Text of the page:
(from Monday, 31 August 2009 17:14)
[I haven’t read the classic texts (Robert Mundell, for example) on currency theory, so this is very much busked from my own instinctive market understanding. For what it’s worth.]
My letter to the FT, published 31st August, argued that whatever grim future awaits Iceland holds no auguries for Britain or other advanced nations. There’s a basic mistake easily made when trying to interpret ‘big’ situations (say: whether the market will be repulsed by the USA’s debt) with ‘little ones’ (whether a stranger would lend you a fiver): certain rather important features of an economic situation cannot be abstracted away simply by dividing through by GDP. Some things change a lot with size.
And so predicting the future of the advanced nations on the basis of what happens next to Iceland is rather like looking at the London Borough of Lambeth and extrapolating from there to EU nations. If Lambeth had a currency . . .
What are the differences? The most important is surely the ability to borrow in your own currency. If you are America, and, say, 20% of the world’s transactions take place in dollars, there will be a lot of people who actually need instruments denominated in your currency, in order to hold said dollars in a profitable, secure way while waiting to use them: they may be waiting many years, or just a few days. Hence you get stories like this: foreigners snapping up US dollar debt despite its growing supply.
Now imagine that Lambeth decided to issue its own currency, Florins*. Population, 272,000 – about the same as Iceland’s. In order to get people to put money into Florins, they’d need a high interest rate – again, like Iceland‘s. Of course, if the exchange rate gets stronger, investors in Lambeth Florins are on a winner – high interest rates on their cash, low rates on their borrowings, increased capital value. But despite this, Lambeth would be highly likely to need to borrow to a great extent in foreign currency – sterling, dollars, euros. Moreover, in order to maintain convertability, Lambeth would have to keep a store of foreign currency. So maintaining confidence in the ‘world’ market would remain critical.
This is where it gets precarious. No matter how prosperous Lambeth may be – as an economy, it produces around £5-7bn, is my guess (confirmed here), the worldwide demand for things made in Lambeth is pretty small. Moreover, the things that Lambeth needs, from the cars they drive in, the petrol in the tanks, the food on the shelves – is pretty much all made overseas. The services are probably a different matter: the haircuts come with “made in Lambeth” – but the banking, telephone, etc are all likely to be foreign-produced as well. Note that even if Lambeth is running a comfortable export-surplus on the current account, it would need a ready store of liquid foreign currency just to feed its people.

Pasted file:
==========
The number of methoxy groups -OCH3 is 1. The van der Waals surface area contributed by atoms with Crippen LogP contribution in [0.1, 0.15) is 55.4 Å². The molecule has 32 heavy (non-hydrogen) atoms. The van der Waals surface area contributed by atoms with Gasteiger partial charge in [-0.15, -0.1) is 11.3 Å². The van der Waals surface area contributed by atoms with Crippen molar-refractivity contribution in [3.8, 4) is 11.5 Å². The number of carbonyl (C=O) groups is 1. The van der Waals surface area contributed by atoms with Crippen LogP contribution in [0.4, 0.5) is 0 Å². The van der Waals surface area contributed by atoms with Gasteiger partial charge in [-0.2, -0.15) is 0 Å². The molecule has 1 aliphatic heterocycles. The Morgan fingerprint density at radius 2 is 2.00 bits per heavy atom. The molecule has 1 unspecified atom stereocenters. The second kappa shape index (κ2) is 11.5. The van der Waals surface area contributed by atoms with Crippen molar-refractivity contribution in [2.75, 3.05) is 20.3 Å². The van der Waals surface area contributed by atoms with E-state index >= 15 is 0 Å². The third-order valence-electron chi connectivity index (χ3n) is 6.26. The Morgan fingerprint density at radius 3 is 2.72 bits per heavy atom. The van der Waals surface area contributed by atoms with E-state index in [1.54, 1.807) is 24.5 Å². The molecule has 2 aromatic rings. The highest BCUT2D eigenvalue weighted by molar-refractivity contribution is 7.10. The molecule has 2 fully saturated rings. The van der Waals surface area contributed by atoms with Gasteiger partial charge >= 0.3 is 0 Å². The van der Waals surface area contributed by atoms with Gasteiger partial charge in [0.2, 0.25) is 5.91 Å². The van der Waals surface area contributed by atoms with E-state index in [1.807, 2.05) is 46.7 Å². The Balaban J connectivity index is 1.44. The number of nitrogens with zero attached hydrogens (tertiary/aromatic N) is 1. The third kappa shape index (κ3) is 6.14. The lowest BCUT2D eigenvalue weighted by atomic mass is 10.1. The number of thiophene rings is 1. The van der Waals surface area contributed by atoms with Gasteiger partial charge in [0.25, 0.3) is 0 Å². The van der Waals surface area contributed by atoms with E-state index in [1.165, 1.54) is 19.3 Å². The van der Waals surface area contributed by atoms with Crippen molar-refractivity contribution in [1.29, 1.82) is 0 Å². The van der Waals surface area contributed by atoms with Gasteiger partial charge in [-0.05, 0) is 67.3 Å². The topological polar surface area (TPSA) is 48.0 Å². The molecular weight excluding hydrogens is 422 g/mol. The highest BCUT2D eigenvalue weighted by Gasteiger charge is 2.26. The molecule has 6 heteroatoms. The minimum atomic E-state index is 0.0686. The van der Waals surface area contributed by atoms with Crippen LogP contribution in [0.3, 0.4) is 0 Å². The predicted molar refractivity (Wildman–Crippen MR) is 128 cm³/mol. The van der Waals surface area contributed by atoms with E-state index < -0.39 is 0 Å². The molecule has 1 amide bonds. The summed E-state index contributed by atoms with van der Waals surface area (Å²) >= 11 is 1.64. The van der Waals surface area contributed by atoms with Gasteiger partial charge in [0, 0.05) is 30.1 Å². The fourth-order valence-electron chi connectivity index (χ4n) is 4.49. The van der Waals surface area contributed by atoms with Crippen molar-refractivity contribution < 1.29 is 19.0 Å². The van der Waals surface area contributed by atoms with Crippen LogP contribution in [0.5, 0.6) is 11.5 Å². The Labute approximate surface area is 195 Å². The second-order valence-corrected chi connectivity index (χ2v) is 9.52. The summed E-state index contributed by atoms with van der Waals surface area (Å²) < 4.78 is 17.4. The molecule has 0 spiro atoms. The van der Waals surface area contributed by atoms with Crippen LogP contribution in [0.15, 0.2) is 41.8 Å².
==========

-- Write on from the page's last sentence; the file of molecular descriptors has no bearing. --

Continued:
But what happens if Lambeth gets into debt problems – say, invests in a massive entertainment complex that goes twice over budget, or bids unsuccessfully for the World Cup? It has no federal help from the London government. With all those debts in foreign currency, it has to somehow extract a ‘surplus‘ from its captive population of Lambeth taxpayers, to produce enough exportable-stuff for the foreigners to be satisfied. Even if it were producing a current-account surplus, investor nervousness would be very likely to take hold on any excuse – because, at just 0.5% of the UK economy (and therefore 0.01-0.02% of world GDP), investors would feel little need to hold Florins, and plenty of reasons to fear looking stupid if they were caught in possession of a lot of them.
Moreover, the smaller the country, the easier it is for people to leave. Few of them would want to remain in ‘debt-slavery’ (see this Iceland story). And the more people leave, the higher the burden on those left behind, the greater the chance of default – a continuous self-fulfilling spiral. Why would people stay around to pay massive taxes, when the next-door authority, Wandsworth, might be willing to entice the really productive individuals to move across the border? (this is happening with Nevada and California).